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Hello everyone from the wilds of Central Burma!
Arrived as Southern Cross station at 0700, the ticket and website said to be there at least one hour before departure.
I booked a full fare Premium Red ticket to be certain of an unobstructed window view. As I waited for the train to be shunted, I watched the XPT from Sydney (?) arrive and disgorge a motley collection of passengers who's appearance could best be described as "trashed"; they looked both worn-out and unimpressed.
The NR finally shunted the Overland to the platform around 0710 and then we all boarded. No we didn't, I was joking. We waited for another 25 minutes, the doors to the carriages locked, the staff outside grimly guarding the carriages lest someone steal a seat.
Having booked on the GSR website, I was unable to select a seat but I requested a seat on the left (south) side of the train as far back (east) as possible. So I was given a seat on the right (north) side of the train at the second-from-front row of the carriage. Other travellers were politely discussing with the GSR staff why they had booked tickets to travel together yet were spread around in the carriage. Much fun ensued as negotiations were made to swap seats; GSR staff were helpless to provide options.
Once we were underway, it was smooth sailing, er... railing, through the Melbourne suburbs with which I have no familiarity other than through movies and crime shows on TV. Interesting to watch the dual-gauge track and the assorted traffic running on it. The carriages in Premium Red were a bit old and tired and swayed from side to side, but this added to the atmosphere of the trip and I quite enjoyed it. The a/c worked fine and I could get up and walk around, something not possible in a bus or car.
The change of scenery from city to industrial to urban to countryside was exceptionally interesting and I won't bore the reader with the details of that; any half-decent Google search will find much better descriptions than I can provide. However, it was universally dry once outside the outer metropolitan area and clearly the countryside is doing it tough.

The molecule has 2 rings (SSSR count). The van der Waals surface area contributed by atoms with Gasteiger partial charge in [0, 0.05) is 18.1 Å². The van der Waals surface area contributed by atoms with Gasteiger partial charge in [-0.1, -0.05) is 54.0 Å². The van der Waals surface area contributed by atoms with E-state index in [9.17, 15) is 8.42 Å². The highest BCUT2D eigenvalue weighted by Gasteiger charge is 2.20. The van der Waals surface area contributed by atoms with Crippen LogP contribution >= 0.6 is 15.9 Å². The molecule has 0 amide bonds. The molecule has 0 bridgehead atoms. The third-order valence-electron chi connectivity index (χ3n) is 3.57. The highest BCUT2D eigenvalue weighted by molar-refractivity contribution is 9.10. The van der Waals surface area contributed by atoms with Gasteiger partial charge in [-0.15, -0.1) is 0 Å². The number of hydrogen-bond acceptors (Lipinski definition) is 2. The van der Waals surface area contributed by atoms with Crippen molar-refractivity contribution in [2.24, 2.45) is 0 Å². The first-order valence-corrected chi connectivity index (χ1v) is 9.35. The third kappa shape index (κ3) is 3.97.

We only crossed one train for the whole trip and, sadly, there were only two grain trains in sidings, but the general range of towns and countryside and railway activity was interesting to watch. Of particular interest (to me, at least) was a collection of NSWGR wagons in a siding at Murray Bridge; they were in very poor condition and look as if they were lost!
The trip through the Adelaide Hills was very scenic and slow, Mount Lofty station was good to see having recently read about it in the ARHS magazine. Later, I hired a car in Adelaide and went back to both Murray Bridge and Mount Lofty station for a closer look; unfortunately, although I spent more than an hour at each location, there was no rail traffic passing by. This was particularly disappointing at Murray Bridge which is as stunning location, the view only enhanced by railway traffic (steam would be nice). The recently displayed Murray Bridge HO layout at various exhibitions is an excellent representation with the bonus of having regular rail traffic moving across it
We arrived into Adelaide about 30 minutes late, didn't care as I wasn't on a deadline. Plenty of taxis at the station to ferry passengers to wherever they needed to go and it seemed that the train discharged quickly. Also interesting to see current and former Ghan, Indian Pacific and Overland carriages sitting around waiting for repair or scrapping or...?
On board, GSR staff were exceptionally helpful, polite, funny and happy to do anything to make the trip enjoyable. Food choices were limited but the delivered product (curry), was excellent. Drinks and nibbles were included in the package and they make real coffee on the train too Spoke to a GSR staff member who said that she and the remainder of the staff rotate between The Overland, The Ghan and The Indian Pacific; she said that the staff would be disappointed if The Overland is discontinued and that they had no information if it would be extended.
The train was not long, an NR hauling four passenger carriages, a baggage carriage, a buffet car and a power (?) car. The NR was not troubled at any point and this is the first trip I have done behind one.
Overall impressions: a great trip, interesting scenery, good food and well worth doing. I took this trip to "tick it off" the list and to see the countryside, I was in no rush to be in Adelaide at any particular time so a slower mode of travel was very relaxing. With better marketing, this could be a very interesting tourist train but then Australia is not good at marketing those, unless it is The Ghan and The Indian Pacific... and now The Great Southern. I would happily to the trip again, but going from Adelaide to Melbourne.
This article first appeared on www.railpage.com.au
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